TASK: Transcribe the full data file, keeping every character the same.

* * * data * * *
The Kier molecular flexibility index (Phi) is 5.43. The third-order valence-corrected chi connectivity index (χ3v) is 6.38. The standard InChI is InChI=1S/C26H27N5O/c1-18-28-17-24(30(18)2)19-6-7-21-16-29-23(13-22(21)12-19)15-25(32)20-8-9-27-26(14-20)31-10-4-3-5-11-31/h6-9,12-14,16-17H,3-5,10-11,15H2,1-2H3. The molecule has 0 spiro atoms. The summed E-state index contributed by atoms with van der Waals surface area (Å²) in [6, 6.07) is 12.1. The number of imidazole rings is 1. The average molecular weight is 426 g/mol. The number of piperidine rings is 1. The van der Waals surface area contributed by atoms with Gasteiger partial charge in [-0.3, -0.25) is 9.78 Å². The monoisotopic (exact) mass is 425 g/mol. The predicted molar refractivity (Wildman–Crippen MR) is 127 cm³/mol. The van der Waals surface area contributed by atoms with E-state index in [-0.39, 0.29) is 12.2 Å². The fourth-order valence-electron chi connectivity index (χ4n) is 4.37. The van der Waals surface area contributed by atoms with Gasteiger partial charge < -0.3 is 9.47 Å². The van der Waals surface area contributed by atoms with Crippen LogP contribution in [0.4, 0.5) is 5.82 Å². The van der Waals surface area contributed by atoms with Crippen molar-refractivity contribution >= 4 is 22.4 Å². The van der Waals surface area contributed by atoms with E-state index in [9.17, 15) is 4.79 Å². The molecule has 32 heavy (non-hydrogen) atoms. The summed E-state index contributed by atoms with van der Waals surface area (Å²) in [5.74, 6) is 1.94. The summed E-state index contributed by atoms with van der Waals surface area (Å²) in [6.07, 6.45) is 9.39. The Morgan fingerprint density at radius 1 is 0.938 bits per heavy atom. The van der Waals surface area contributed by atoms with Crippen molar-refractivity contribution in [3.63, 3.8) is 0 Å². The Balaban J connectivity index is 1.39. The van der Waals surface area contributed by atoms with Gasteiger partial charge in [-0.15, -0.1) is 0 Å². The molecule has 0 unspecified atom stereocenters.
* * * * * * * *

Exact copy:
The Kier molecular flexibility index (Phi) is 5.43. The third-order valence-corrected chi connectivity index (χ3v) is 6.38. The standard InChI is InChI=1S/C26H27N5O/c1-18-28-17-24(30(18)2)19-6-7-21-16-29-23(13-22(21)12-19)15-25(32)20-8-9-27-26(14-20)31-10-4-3-5-11-31/h6-9,12-14,16-17H,3-5,10-11,15H2,1-2H3. The molecule has 0 spiro atoms. The summed E-state index contributed by atoms with van der Waals surface area (Å²) in [6, 6.07) is 12.1. The number of imidazole rings is 1. The average molecular weight is 426 g/mol. The number of piperidine rings is 1. The van der Waals surface area contributed by atoms with Gasteiger partial charge in [-0.3, -0.25) is 9.78 Å². The monoisotopic (exact) mass is 425 g/mol. The predicted molar refractivity (Wildman–Crippen MR) is 127 cm³/mol. The van der Waals surface area contributed by atoms with E-state index in [-0.39, 0.29) is 12.2 Å². The fourth-order valence-electron chi connectivity index (χ4n) is 4.37. The van der Waals surface area contributed by atoms with Gasteiger partial charge < -0.3 is 9.47 Å². The van der Waals surface area contributed by atoms with Crippen LogP contribution in [0.4, 0.5) is 5.82 Å². The van der Waals surface area contributed by atoms with Crippen molar-refractivity contribution >= 4 is 22.4 Å². The van der Waals surface area contributed by atoms with E-state index in [9.17, 15) is 4.79 Å². The molecule has 32 heavy (non-hydrogen) atoms. The summed E-state index contributed by atoms with van der Waals surface area (Å²) in [5.74, 6) is 1.94. The summed E-state index contributed by atoms with van der Waals surface area (Å²) in [6.07, 6.45) is 9.39. The Morgan fingerprint density at radius 1 is 0.938 bits per heavy atom. The van der Waals surface area contributed by atoms with Crippen molar-refractivity contribution in [3.63, 3.8) is 0 Å². The Balaban J connectivity index is 1.39. The van der Waals surface area contributed by atoms with Gasteiger partial charge in [-0.15, -0.1) is 0 Å². The molecule has 0 unspecified atom stereocenters.